I have head the "lose connection" therory too, from an old boss of mine, but I have never bought in to it. I see it as more cause, than effect. The effect is most likely that the wiring to the lamp-holder will be over-heated, but not the cause, IMO.
What type of corrosion is it? Salt crystal type(water/condensate),rust (water), blackend copper type (heat/dis-simualr metal), white Al powder type (all/any of the above)?
Notice any spiders? Some make a fine web/egg sac that looks like corosion, and like to live in fixture bases. Sounds crazy, until you see them in there!
You say it has drain holes. But will it collect condensation before dew point in the morning and be wet?
Warning, avoid flamable or speading oils like WD-40, unless you like fire....
And anything like NoAlOx will dry up into hard clay.
I go for a 2 part solution: (And a little mechanical abrasion edge of flat head.)
1.)Contact cleaner to get the stuff out. 2.)Then a silicone based spray lube.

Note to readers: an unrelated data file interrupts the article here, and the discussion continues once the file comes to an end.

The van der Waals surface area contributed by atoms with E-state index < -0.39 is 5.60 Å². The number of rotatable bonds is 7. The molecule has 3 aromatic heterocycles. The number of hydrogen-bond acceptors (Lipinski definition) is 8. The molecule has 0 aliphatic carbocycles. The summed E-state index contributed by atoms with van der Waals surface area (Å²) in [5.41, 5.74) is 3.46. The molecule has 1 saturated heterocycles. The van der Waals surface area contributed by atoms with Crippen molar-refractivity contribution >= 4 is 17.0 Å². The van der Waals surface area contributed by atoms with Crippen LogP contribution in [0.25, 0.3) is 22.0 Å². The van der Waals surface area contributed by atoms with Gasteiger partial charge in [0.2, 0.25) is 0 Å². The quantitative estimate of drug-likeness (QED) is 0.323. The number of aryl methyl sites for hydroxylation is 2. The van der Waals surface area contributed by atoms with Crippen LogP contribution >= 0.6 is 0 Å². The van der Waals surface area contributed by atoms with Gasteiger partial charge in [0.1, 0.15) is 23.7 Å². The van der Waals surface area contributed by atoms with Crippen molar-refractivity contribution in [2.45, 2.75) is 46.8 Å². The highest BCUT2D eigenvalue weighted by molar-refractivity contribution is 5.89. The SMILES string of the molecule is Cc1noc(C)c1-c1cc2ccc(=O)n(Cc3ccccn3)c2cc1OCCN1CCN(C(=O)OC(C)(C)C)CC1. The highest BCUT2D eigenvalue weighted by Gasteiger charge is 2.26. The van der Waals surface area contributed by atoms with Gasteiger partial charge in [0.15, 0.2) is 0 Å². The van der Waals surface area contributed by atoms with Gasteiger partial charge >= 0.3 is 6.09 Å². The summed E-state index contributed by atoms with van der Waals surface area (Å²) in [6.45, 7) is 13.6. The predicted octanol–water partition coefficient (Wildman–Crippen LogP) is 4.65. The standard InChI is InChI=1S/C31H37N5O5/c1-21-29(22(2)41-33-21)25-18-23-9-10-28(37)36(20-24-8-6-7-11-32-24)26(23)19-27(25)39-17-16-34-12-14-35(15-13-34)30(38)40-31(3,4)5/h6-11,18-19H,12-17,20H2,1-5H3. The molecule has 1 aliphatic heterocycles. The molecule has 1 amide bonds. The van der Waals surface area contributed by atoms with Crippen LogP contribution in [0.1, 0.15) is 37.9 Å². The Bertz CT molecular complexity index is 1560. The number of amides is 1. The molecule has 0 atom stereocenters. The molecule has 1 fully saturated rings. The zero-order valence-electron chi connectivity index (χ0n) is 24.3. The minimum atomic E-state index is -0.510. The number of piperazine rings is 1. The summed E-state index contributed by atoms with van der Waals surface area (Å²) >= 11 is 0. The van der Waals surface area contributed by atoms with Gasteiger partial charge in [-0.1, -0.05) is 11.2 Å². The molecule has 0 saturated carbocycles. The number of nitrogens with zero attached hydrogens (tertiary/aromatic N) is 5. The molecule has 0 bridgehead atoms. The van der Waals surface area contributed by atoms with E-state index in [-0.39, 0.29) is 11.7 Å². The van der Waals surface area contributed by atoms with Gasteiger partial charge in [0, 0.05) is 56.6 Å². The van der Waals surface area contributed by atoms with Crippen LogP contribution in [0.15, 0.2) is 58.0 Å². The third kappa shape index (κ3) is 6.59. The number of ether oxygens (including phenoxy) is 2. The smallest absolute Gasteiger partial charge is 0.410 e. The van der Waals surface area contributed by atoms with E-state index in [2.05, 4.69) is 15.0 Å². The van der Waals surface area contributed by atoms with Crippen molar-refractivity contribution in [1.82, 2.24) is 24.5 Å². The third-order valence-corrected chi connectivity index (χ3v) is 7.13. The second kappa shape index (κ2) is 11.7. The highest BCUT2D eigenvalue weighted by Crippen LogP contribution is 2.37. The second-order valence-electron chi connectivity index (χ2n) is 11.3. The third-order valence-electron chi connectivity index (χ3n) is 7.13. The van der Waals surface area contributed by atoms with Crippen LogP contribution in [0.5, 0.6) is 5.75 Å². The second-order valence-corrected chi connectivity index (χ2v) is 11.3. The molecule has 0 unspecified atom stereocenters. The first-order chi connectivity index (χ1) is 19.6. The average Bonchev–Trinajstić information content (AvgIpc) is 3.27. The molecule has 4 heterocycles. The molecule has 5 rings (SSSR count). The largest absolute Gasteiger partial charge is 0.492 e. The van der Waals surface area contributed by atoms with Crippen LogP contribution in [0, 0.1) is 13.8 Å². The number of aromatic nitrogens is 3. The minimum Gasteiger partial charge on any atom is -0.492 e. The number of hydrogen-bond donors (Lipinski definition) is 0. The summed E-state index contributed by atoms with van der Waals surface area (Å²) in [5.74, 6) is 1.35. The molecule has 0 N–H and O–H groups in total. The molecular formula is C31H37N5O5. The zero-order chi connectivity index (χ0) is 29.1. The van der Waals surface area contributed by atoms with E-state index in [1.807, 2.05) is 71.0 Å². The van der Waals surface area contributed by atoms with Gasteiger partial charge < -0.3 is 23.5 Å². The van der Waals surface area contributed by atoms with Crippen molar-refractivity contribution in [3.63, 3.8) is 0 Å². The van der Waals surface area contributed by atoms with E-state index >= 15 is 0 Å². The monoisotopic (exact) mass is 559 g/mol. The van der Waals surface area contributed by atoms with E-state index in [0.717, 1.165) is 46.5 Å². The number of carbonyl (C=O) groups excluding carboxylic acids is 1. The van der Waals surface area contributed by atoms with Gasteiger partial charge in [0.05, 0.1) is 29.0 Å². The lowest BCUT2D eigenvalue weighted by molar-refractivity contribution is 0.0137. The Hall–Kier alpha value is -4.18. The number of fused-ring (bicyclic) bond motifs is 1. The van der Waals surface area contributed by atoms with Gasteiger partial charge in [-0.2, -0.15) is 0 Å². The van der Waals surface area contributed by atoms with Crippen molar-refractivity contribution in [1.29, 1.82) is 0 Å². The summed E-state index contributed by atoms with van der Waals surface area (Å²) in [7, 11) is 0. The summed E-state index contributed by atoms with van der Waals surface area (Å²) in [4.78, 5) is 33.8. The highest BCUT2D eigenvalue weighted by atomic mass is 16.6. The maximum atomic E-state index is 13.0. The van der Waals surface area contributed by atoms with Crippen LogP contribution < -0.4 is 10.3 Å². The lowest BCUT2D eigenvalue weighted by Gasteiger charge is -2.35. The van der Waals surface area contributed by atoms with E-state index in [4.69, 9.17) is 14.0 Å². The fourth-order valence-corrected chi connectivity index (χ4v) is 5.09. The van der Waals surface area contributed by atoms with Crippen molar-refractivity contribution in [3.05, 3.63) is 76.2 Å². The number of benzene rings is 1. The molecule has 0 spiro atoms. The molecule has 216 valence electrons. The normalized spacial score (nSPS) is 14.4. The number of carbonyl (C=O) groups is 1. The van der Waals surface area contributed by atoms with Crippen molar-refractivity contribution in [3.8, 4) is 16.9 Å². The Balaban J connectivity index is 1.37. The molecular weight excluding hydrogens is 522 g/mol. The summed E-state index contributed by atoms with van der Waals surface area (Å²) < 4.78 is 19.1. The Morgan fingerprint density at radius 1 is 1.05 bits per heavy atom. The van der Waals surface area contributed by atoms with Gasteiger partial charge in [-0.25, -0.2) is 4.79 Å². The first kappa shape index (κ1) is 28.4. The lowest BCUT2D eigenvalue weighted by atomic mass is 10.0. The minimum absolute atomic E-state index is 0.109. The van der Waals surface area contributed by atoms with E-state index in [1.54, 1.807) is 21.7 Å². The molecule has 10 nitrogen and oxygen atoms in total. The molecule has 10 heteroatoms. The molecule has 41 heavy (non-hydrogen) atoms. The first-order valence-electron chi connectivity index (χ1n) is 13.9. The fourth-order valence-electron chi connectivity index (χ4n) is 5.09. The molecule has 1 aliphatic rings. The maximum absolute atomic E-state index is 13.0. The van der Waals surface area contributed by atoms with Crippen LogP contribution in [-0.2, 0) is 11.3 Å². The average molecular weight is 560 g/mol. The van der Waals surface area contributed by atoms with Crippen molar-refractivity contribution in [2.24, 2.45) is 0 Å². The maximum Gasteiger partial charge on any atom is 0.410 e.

I get both cans right next to eachother at the supply house, and often do the prosses in reverse because the cans are from the same company and look the same.
Mark Heller "Well - I oughta....." -Jackie Gleason
Re: Incandescent bulb base corrosion#52801 06/07/0502:10 PM06/07/0502:10 PM
Look at this problem logically. Practically sealed lamp housing, with a drain hole at bottom. Lamp on: air in enclosed space heats and expands, escapes through the hole. Lamp off: air inside cools down and shrinks in volume, drawing fresh (damp) air into the enclosure. During the early hours, the air cools further and reaches it's dew point. Condensation forms, starts corroding susceptible parts. A continuous cycle of damp air in /condensation/corrosion, then dry air expelled, damp air drawn in...etc. The corrosion will be due to the electrolytic action of carbonic-acid (CO2)in the condensation, on dissimilar metals, due to the electochemical series; some common metals in order, (more corroded first);
If the bulb base is aluminum/ or aluminised steel, the aluminum corrodes. Unless the condensation is affecting the contacts or wiring, any overheating must be due to the bulb being overwattage for the fitting, since the cap is only a mechanical fastning device*. Voltage? No, unless it's dc, (which can drive electrochemical reactions the other way). Solution? One of the sprays described above, preventing the electrolyte wetting the metal. Alan *Bayonet, not the screw fitting type! Time for a quick name change! regards, Neddy Seagoon.
[This message has been edited by Alan Belson (edited 06-08-2005).]
Wood work but can't!
Re: Incandescent bulb base corrosion#52803 06/08/0510:21 PM06/08/0510:21 PM